“That was part of it. The other part, that you might not know, is that I’d just buried one of my best friends. Put the two together and yeah, you could say I wasn’t exactly in the mood to visit.”

“I’m sorry for your loss,” offered the president. “I didn’t know.”

“Thank you.”

“Would you like to go on?”

Cal rubbed his eyes slowly.

“It’s not that I don’t think you’re a nice guy, Mr. President. I came because I’m a Marine and I respect the office that you hold. I don’t agree with your policies. In fact, I think they’ve weakened our country. Your push for social welfare reform is giving people a free pass. Americans’ sense of entitlement is obscene. Whatever happened to an honest day’s work and helping your neighbor? Now it’s all about how the government can support me. Me, me, me.”

The president nodded grimly.

“I understand how you feel,” the president said.

“I’m not so sure about that, Mr. President.”

“I think you’d be surprised.” He stopped and smiled. “Your reservations actually play perfectly into why I called you.”

Cal’s face scrunched in confusion.

“How is that?”

“Let me back up a bit. I’m not a stupid man, Cal. I may have walked into the presidency a little naïve, but I’ve kept my eyes and ears open. I understand that many of the initiatives I first sought to introduce were well meaning, but…misguided. What I failed to see was man’s greed. I’ve watched as billions of dollars have been wasted on junk programs. I’ve seen my constituency beg for milk money and spend it on drugs. I’ve shaken hands with members of Congress only to see them take their money and funnel it into their pet projects. Most Americans have no idea the level of corruption that exists within their own country. I can tell you that I’m quietly trying to root out these elements.”

“So why do you need us?”

The president looked at each of his three visitors.

“Someone is trying to stop me.”

“Stop you from doing what?”

“From cleaning up Washington.”

There was only silence in the conference room. An amused look fell across Cal’s face.

“No offense, Mr. President, but that sounds a bit grandiose.”

The president chuckled.

“I know how it sounds, but I’m dead serious.”

This time it was Brandon who broke the uncomfortable silence.

“And how do you propose to do that, Mr. President?”

“I don’t know yet. I’ve been putting out feelers to some of my most trusted advisers. They’re all telling me it can’t be done. One of them even had the nerve to tell me to let it lie.”

The president shook his head angrily.

“I will not stand by and watch this country be ripped apart. We have enough enemies overseas. Killing ourselves from within is suicide.”

“How can we help, Mr. President?” asked Cal. His demeanor had calmed. He could see the president had changed. Now it was time to see how much.

“I need two things. First, help me come up with a way to dig out these parasites and expose them for what they are. Second, find out who is trying to sabotage my efforts.”

Cal exhaled.

“I’m not sure you want me doing that, sir.”

“Why not?”

“I don’t think you’d approve of my methods.”

“And if I did?”

“Then I don’t think you’d like what we’d find.”

The President put his chin in his palm.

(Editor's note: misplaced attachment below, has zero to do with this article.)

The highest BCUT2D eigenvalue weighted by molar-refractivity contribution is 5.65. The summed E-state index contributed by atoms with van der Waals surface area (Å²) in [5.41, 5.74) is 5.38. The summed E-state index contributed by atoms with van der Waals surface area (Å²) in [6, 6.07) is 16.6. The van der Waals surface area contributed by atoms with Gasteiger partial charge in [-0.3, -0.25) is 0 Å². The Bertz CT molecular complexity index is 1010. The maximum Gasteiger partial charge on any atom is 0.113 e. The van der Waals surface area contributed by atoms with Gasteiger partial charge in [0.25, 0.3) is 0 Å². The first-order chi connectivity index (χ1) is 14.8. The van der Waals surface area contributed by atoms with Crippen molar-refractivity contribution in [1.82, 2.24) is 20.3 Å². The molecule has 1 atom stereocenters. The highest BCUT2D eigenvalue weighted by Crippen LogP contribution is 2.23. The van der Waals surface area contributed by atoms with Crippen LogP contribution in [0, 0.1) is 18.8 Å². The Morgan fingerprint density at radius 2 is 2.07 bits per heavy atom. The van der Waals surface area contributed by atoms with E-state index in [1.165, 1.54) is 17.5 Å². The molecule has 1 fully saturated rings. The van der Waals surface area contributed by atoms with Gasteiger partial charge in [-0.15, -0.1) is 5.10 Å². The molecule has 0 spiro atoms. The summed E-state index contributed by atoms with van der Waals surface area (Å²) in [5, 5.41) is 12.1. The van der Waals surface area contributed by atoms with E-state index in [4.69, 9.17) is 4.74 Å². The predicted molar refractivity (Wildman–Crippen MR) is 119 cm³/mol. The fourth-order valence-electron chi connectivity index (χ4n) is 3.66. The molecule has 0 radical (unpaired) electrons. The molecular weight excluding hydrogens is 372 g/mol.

“You mean you think this will lead back to me.”

“Shit rolls downhill, Mr. President.”

Instead of being angry, the president laughed.

“Did you learn that in the Marine Corps, Staff Sergeant?”

“I did, sir.”

“So tell me, what happens in the Marine Corps when a unit is found to be ineffective or negligent?”

“They go after the commanding officer. But that doesn’t happen in Washington.”

“I beg your pardon?”

“Unless a politician murders someone or sneaks gold bricks out of Fort Knox, they won’t be fired. Let me equate it to the civilian world. If a CEO leads his corporation into bankruptcy or even has bad quarterly earnings, the board lets the CEO go. That doesn’t happen here. It’s okay for politicians to play with our money, waste it, misspend it, and yet they keep getting reelected.”

“And you don’t put any blame on the American people?” asked the president, eyebrow raised.

“Of course I do, sir, but it starts at the top. If I were a CEO and led my company poorly, I would feel it was my obligation, no, my duty, to step down.”

“You know I can’t do that, Cal.”

“You asked, Mr. President,” Cal answered with a shrug.

“So what do you propose we do when we find these corrupt officials?”

Cal grinned. “Go after them with everything we’ve got.”

“And how would we do that?”

“We’d run it case by case. We’ve been known to get creative.”

“You’d have to promise me that no one would get hurt.”

“You mean physically?”

The president nodded.

“That wasn’t my plan anyway, sir. There are plenty of ways to skin a cat.”

“So you’re saying you’ll do it?”

Cal looked to his two friends.

“I’ll do it on two conditions.”

The president’s eyes narrowed.

“And what would those conditions be?”

“One, I bring in anyone I need.”

“And the second?”

“The gloves are off, Mr. President. We expose these crooks to the world. No second chances.”

“Agreed,” replied the president without hesitation.

“So, where would you like—.” Cal was cut off when five Secret Service agents burst into the room.

“What is it?” asked the president, more annoyed than concerned.

The first agent into the room answered. “There’s been an attack, Mr. President. We need to get you to safety.”

“Where?”

“At the Air and Space Museum.”

The president’s eyes widened. Cal, Daniel and Brandon looked confused.

“The first lady?”

“She was wounded by the blast and taken to the closest hospital for emergency surgery.”

The president stood up from his chair and moved toward his security detail. He looked to his guests.

“I’m sorry, gentlemen, but if you’ll excuse me.”

The three men rose quickly and moved in the direction of the exit. One of the large agents put his hand to stop them from coming closer. Cal looked annoyed.

“Mr. President,” said the lead agent.

The president turned to face him.

“There’s more, sir.”

“What do you mean?”

The agent’s stoic face hesitated momentarily.

“The vice president is dead.”

BOOK: Presidential Shift